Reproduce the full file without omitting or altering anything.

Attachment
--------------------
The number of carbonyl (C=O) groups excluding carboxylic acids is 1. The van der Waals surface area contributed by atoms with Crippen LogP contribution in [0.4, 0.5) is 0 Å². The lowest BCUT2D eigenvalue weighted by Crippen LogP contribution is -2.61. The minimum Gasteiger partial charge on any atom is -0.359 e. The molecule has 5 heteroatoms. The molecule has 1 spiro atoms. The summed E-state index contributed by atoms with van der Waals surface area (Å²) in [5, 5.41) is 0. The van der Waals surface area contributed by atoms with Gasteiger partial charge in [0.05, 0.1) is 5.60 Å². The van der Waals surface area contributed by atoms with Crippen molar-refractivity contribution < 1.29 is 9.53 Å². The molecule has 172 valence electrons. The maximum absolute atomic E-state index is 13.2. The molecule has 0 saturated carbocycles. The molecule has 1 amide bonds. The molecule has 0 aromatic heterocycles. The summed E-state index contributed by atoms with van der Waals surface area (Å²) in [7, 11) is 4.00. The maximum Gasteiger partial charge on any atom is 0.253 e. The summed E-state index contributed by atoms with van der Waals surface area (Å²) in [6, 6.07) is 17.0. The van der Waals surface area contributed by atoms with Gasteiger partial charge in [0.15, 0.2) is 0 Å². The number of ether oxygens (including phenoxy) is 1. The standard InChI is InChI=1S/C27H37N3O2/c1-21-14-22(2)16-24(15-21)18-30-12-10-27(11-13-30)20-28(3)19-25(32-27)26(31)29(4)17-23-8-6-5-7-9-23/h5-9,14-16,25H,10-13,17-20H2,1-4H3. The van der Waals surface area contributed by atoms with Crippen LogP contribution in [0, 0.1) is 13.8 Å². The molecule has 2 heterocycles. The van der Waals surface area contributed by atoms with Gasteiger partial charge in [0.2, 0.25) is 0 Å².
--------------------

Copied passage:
The number of carbonyl (C=O) groups excluding carboxylic acids is 1. The van der Waals surface area contributed by atoms with Crippen LogP contribution in [0.4, 0.5) is 0 Å². The lowest BCUT2D eigenvalue weighted by Crippen LogP contribution is -2.61. The minimum Gasteiger partial charge on any atom is -0.359 e. The molecule has 5 heteroatoms. The molecule has 1 spiro atoms. The summed E-state index contributed by atoms with van der Waals surface area (Å²) in [5, 5.41) is 0. The van der Waals surface area contributed by atoms with Gasteiger partial charge in [0.05, 0.1) is 5.60 Å². The van der Waals surface area contributed by atoms with Crippen molar-refractivity contribution < 1.29 is 9.53 Å². The molecule has 172 valence electrons. The maximum absolute atomic E-state index is 13.2. The molecule has 0 saturated carbocycles. The molecule has 1 amide bonds. The molecule has 0 aromatic heterocycles. The summed E-state index contributed by atoms with van der Waals surface area (Å²) in [7, 11) is 4.00. The maximum Gasteiger partial charge on any atom is 0.253 e. The summed E-state index contributed by atoms with van der Waals surface area (Å²) in [6, 6.07) is 17.0. The van der Waals surface area contributed by atoms with Gasteiger partial charge in [0.15, 0.2) is 0 Å². The number of ether oxygens (including phenoxy) is 1. The standard InChI is InChI=1S/C27H37N3O2/c1-21-14-22(2)16-24(15-21)18-30-12-10-27(11-13-30)20-28(3)19-25(32-27)26(31)29(4)17-23-8-6-5-7-9-23/h5-9,14-16,25H,10-13,17-20H2,1-4H3. The van der Waals surface area contributed by atoms with Crippen LogP contribution in [0, 0.1) is 13.8 Å². The molecule has 2 heterocycles. The van der Waals surface area contributed by atoms with Gasteiger partial charge in [0.2, 0.25) is 0 Å².